Any way you look at it, Tempur-Pedic
Despite price increases being implemented the quarter before, volumes still grew, with 17% more mattresses and an additional 19% more pillows being sold in the United States. As a result, net sales rose 18%, to $257.6 million, and earnings grew 30%, to $0.39 a share. Higher prices and higher volumes? That's a marketing executive's dream! And I don't think demand will fall, even though the company just announced a price hike in the coming quarter for its Deluxe and Classic models.
Its high-end, foam technology mattresses have many attractive features. Your spouse can roll over (or even jump) and you won't feel it on the other side. It holds your body heat and conforms to your body to offer you a comfortable night's sleep. It comes with a 20-year warranty, and there is no need to turn or flip the mattress (how many of us forget to do this?).
In its advertisements, Tempur-Pedic states that you will never get a bedbug. I realize that might not seem like a benefit at first (unless you move your bed to the woods), but people unknowingly bring these critters home with them from hotels. On the downside (and this is no joke), people have compared the mattress's initial smell to kitty litter, but that goes away in about a week. In my limited survey, most people seem to love the mattress.
Simmons, another bed manufacturer, has just purchased the Comfor-Pedic line of memory and foam mattresses and pillows. However, in my visits to stores, salespeople have said it doesn't compare to the Tempur-Pedic line in terms of quality or comfort.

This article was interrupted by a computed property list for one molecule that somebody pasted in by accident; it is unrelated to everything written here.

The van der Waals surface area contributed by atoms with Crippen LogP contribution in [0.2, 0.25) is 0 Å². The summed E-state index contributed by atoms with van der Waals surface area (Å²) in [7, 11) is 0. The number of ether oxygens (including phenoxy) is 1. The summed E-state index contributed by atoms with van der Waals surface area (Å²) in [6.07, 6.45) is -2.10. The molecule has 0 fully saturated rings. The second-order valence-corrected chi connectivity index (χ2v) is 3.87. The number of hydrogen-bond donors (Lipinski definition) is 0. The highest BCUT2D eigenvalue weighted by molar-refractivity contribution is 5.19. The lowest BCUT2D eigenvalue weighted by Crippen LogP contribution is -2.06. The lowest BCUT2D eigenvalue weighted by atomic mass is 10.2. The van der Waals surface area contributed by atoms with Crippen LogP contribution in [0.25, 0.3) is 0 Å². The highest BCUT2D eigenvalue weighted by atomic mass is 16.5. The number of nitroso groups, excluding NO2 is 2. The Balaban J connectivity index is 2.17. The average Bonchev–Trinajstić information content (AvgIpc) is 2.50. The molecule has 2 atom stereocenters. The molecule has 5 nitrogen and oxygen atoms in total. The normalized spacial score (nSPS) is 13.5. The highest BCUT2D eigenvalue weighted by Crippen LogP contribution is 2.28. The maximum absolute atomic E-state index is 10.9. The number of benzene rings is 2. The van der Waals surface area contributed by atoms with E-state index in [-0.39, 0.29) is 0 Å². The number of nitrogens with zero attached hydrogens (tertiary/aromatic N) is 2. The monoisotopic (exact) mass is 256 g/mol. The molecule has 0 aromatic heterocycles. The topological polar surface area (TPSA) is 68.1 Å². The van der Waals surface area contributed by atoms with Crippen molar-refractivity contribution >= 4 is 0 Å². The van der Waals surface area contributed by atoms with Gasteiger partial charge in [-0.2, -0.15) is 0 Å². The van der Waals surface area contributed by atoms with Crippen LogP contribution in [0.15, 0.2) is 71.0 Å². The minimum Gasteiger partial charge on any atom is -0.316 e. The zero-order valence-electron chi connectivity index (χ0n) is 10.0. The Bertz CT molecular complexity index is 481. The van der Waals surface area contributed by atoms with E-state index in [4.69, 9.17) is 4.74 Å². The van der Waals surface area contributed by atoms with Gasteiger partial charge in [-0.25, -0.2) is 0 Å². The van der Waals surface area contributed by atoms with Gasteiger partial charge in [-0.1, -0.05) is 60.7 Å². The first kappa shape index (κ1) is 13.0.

Rival and Motley Fool Hidden Gems recommendation Select Comfort
Tempur-Pedic seems to be operating on all cylinders. It raised its expectations for the rest of this year, as it expects higher sales and earnings per share. Although some of the earnings improvement can be attributed to a lower tax rate, interest expense, and share buybacks, higher sales volume and prices are the real story. And with the cash flow it has been generating, the board of directors authorized an additional $200 million for these share repurchases (it already completed its prior authorization). So there very well could be a positive earnings surprise, since the new earnings expectation does not assume the company will buy back any additional shares.
Fool contributor Larry Rothman is happy to receive feedback, and promises to read it when not being wrestled by his three children. He doesn't have any positions in the companies mentioned. The Fool's disclosure policy makes a great bedtime story.